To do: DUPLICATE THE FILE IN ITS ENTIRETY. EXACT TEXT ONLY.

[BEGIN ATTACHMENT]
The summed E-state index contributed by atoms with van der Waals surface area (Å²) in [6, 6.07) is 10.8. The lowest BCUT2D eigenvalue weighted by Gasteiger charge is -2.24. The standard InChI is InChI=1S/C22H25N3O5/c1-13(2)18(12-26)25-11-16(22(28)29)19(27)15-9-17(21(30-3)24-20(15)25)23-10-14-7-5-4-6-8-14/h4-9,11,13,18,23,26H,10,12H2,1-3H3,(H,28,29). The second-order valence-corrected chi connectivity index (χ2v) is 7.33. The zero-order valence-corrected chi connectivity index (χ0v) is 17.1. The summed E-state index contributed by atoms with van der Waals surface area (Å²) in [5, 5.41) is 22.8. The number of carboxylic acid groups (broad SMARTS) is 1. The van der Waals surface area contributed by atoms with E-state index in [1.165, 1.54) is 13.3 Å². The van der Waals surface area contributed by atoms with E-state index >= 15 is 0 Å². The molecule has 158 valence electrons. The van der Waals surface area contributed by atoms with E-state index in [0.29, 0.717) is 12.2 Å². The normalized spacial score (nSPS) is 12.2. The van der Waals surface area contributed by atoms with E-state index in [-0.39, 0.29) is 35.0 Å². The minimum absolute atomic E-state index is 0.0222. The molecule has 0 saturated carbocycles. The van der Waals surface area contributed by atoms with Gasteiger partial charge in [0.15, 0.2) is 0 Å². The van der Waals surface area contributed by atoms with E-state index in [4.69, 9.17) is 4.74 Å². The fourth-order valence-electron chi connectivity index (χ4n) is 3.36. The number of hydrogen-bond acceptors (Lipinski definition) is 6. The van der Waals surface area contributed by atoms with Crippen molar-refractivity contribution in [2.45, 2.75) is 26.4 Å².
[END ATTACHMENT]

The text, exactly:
The summed E-state index contributed by atoms with van der Waals surface area (Å²) in [6, 6.07) is 10.8. The lowest BCUT2D eigenvalue weighted by Gasteiger charge is -2.24. The standard InChI is InChI=1S/C22H25N3O5/c1-13(2)18(12-26)25-11-16(22(28)29)19(27)15-9-17(21(30-3)24-20(15)25)23-10-14-7-5-4-6-8-14/h4-9,11,13,18,23,26H,10,12H2,1-3H3,(H,28,29). The second-order valence-corrected chi connectivity index (χ2v) is 7.33. The zero-order valence-corrected chi connectivity index (χ0v) is 17.1. The summed E-state index contributed by atoms with van der Waals surface area (Å²) in [5, 5.41) is 22.8. The number of carboxylic acid groups (broad SMARTS) is 1. The van der Waals surface area contributed by atoms with E-state index in [1.165, 1.54) is 13.3 Å². The van der Waals surface area contributed by atoms with E-state index >= 15 is 0 Å². The molecule has 158 valence electrons. The van der Waals surface area contributed by atoms with E-state index in [0.29, 0.717) is 12.2 Å². The normalized spacial score (nSPS) is 12.2. The van der Waals surface area contributed by atoms with E-state index in [-0.39, 0.29) is 35.0 Å². The minimum absolute atomic E-state index is 0.0222. The molecule has 0 saturated carbocycles. The van der Waals surface area contributed by atoms with Gasteiger partial charge in [0.15, 0.2) is 0 Å². The van der Waals surface area contributed by atoms with E-state index in [4.69, 9.17) is 4.74 Å². The fourth-order valence-electron chi connectivity index (χ4n) is 3.36. The number of hydrogen-bond acceptors (Lipinski definition) is 6. The van der Waals surface area contributed by atoms with Crippen molar-refractivity contribution in [2.45, 2.75) is 26.4 Å².